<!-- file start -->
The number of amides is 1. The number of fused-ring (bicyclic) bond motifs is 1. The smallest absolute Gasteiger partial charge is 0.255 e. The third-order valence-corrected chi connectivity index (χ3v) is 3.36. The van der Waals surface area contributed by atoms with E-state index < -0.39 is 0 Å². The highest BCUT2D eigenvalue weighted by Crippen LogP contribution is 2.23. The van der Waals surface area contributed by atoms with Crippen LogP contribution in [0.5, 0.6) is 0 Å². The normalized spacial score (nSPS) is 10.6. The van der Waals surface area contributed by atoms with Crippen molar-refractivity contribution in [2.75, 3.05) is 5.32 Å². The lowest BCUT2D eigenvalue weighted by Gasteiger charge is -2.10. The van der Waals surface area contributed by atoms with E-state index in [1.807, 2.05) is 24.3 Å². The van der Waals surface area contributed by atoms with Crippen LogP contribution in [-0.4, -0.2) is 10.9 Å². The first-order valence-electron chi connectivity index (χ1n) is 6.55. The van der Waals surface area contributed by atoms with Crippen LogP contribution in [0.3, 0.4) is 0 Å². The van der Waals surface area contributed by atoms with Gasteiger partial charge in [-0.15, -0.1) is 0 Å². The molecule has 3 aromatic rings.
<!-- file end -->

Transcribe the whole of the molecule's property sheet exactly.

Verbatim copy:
The number of amides is 1. The number of fused-ring (bicyclic) bond motifs is 1. The smallest absolute Gasteiger partial charge is 0.255 e. The third-order valence-corrected chi connectivity index (χ3v) is 3.36. The van der Waals surface area contributed by atoms with E-state index < -0.39 is 0 Å². The highest BCUT2D eigenvalue weighted by Crippen LogP contribution is 2.23. The van der Waals surface area contributed by atoms with Crippen LogP contribution in [0.5, 0.6) is 0 Å². The normalized spacial score (nSPS) is 10.6. The van der Waals surface area contributed by atoms with Crippen molar-refractivity contribution in [2.75, 3.05) is 5.32 Å². The lowest BCUT2D eigenvalue weighted by Gasteiger charge is -2.10. The van der Waals surface area contributed by atoms with E-state index in [1.807, 2.05) is 24.3 Å². The van der Waals surface area contributed by atoms with Crippen LogP contribution in [-0.4, -0.2) is 10.9 Å². The first-order valence-electron chi connectivity index (χ1n) is 6.55. The van der Waals surface area contributed by atoms with Crippen LogP contribution in [0.3, 0.4) is 0 Å². The van der Waals surface area contributed by atoms with Gasteiger partial charge in [-0.15, -0.1) is 0 Å². The molecule has 3 aromatic rings.